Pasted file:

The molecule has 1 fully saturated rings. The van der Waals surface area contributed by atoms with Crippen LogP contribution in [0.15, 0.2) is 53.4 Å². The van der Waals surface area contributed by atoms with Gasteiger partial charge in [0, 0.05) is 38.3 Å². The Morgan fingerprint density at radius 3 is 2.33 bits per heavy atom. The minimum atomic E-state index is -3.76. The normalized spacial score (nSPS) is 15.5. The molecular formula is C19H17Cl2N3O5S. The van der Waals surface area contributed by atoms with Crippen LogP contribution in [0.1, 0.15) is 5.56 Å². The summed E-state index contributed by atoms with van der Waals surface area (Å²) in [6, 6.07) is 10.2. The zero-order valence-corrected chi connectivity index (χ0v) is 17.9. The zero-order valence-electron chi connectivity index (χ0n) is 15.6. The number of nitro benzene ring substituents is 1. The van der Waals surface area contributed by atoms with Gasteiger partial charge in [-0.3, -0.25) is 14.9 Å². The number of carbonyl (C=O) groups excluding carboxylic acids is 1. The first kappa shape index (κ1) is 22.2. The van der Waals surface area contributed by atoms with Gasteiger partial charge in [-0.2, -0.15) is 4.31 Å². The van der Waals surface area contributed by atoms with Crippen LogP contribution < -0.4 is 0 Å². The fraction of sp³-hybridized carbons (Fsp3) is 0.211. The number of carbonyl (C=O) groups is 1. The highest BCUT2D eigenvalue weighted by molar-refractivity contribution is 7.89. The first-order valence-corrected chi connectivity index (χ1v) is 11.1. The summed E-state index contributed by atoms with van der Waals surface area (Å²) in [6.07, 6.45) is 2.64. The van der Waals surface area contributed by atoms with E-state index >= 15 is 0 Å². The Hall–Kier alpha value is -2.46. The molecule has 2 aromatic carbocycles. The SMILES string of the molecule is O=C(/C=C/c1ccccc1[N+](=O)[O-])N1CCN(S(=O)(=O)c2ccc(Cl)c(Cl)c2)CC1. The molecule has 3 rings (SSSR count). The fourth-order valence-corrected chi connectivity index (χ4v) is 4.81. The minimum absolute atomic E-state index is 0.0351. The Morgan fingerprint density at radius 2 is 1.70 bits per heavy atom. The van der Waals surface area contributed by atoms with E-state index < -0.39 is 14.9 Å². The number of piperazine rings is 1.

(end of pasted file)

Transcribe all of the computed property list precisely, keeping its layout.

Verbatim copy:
The molecule has 1 fully saturated rings. The van der Waals surface area contributed by atoms with Crippen LogP contribution in [0.15, 0.2) is 53.4 Å². The van der Waals surface area contributed by atoms with Gasteiger partial charge in [0, 0.05) is 38.3 Å². The Morgan fingerprint density at radius 3 is 2.33 bits per heavy atom. The minimum atomic E-state index is -3.76. The normalized spacial score (nSPS) is 15.5. The molecular formula is C19H17Cl2N3O5S. The van der Waals surface area contributed by atoms with Crippen LogP contribution in [0.1, 0.15) is 5.56 Å². The summed E-state index contributed by atoms with van der Waals surface area (Å²) in [6, 6.07) is 10.2. The zero-order valence-corrected chi connectivity index (χ0v) is 17.9. The zero-order valence-electron chi connectivity index (χ0n) is 15.6. The number of nitro benzene ring substituents is 1. The van der Waals surface area contributed by atoms with Gasteiger partial charge in [-0.3, -0.25) is 14.9 Å². The number of carbonyl (C=O) groups excluding carboxylic acids is 1. The first kappa shape index (κ1) is 22.2. The van der Waals surface area contributed by atoms with Gasteiger partial charge in [-0.2, -0.15) is 4.31 Å². The van der Waals surface area contributed by atoms with Crippen LogP contribution < -0.4 is 0 Å². The fraction of sp³-hybridized carbons (Fsp3) is 0.211. The number of carbonyl (C=O) groups is 1. The highest BCUT2D eigenvalue weighted by molar-refractivity contribution is 7.89. The first-order valence-corrected chi connectivity index (χ1v) is 11.1. The summed E-state index contributed by atoms with van der Waals surface area (Å²) in [6.07, 6.45) is 2.64. The van der Waals surface area contributed by atoms with E-state index >= 15 is 0 Å². The Hall–Kier alpha value is -2.46. The molecule has 2 aromatic carbocycles. The SMILES string of the molecule is O=C(/C=C/c1ccccc1[N+](=O)[O-])N1CCN(S(=O)(=O)c2ccc(Cl)c(Cl)c2)CC1. The molecule has 3 rings (SSSR count). The fourth-order valence-corrected chi connectivity index (χ4v) is 4.81. The minimum absolute atomic E-state index is 0.0351. The Morgan fingerprint density at radius 2 is 1.70 bits per heavy atom. The van der Waals surface area contributed by atoms with E-state index < -0.39 is 14.9 Å². The number of piperazine rings is 1.